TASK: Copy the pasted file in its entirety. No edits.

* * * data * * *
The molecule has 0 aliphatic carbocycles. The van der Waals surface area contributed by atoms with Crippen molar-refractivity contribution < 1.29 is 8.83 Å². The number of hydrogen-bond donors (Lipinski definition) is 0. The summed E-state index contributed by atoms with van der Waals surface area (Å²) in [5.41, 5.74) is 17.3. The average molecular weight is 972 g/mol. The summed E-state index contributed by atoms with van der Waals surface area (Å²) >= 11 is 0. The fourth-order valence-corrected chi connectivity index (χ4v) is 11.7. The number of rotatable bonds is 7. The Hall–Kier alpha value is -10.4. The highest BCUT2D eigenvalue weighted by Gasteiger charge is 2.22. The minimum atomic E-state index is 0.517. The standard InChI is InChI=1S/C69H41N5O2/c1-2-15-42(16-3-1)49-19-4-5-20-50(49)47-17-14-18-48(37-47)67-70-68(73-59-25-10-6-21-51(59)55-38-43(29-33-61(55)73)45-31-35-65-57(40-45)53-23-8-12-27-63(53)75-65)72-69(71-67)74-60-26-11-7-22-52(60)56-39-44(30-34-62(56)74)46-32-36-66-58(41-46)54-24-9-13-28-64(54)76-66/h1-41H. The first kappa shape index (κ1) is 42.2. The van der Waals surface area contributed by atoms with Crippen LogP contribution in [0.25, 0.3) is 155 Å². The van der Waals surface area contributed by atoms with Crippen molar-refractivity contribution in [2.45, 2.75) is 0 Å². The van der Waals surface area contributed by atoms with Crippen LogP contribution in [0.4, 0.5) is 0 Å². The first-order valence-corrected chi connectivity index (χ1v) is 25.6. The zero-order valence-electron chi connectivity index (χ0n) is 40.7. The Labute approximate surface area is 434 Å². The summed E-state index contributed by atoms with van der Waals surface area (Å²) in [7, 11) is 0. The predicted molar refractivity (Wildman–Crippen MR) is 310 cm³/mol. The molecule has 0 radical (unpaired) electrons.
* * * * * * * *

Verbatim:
The molecule has 0 aliphatic carbocycles. The van der Waals surface area contributed by atoms with Crippen molar-refractivity contribution < 1.29 is 8.83 Å². The number of hydrogen-bond donors (Lipinski definition) is 0. The summed E-state index contributed by atoms with van der Waals surface area (Å²) in [5.41, 5.74) is 17.3. The average molecular weight is 972 g/mol. The summed E-state index contributed by atoms with van der Waals surface area (Å²) >= 11 is 0. The fourth-order valence-corrected chi connectivity index (χ4v) is 11.7. The number of rotatable bonds is 7. The Hall–Kier alpha value is -10.4. The highest BCUT2D eigenvalue weighted by Gasteiger charge is 2.22. The minimum atomic E-state index is 0.517. The standard InChI is InChI=1S/C69H41N5O2/c1-2-15-42(16-3-1)49-19-4-5-20-50(49)47-17-14-18-48(37-47)67-70-68(73-59-25-10-6-21-51(59)55-38-43(29-33-61(55)73)45-31-35-65-57(40-45)53-23-8-12-27-63(53)75-65)72-69(71-67)74-60-26-11-7-22-52(60)56-39-44(30-34-62(56)74)46-32-36-66-58(41-46)54-24-9-13-28-64(54)76-66/h1-41H. The first kappa shape index (κ1) is 42.2. The van der Waals surface area contributed by atoms with Crippen LogP contribution in [0.25, 0.3) is 155 Å². The van der Waals surface area contributed by atoms with Crippen molar-refractivity contribution in [2.45, 2.75) is 0 Å². The van der Waals surface area contributed by atoms with Crippen LogP contribution in [0.4, 0.5) is 0 Å². The first-order valence-corrected chi connectivity index (χ1v) is 25.6. The zero-order valence-electron chi connectivity index (χ0n) is 40.7. The Labute approximate surface area is 434 Å². The summed E-state index contributed by atoms with van der Waals surface area (Å²) in [7, 11) is 0. The predicted molar refractivity (Wildman–Crippen MR) is 310 cm³/mol. The molecule has 0 radical (unpaired) electrons.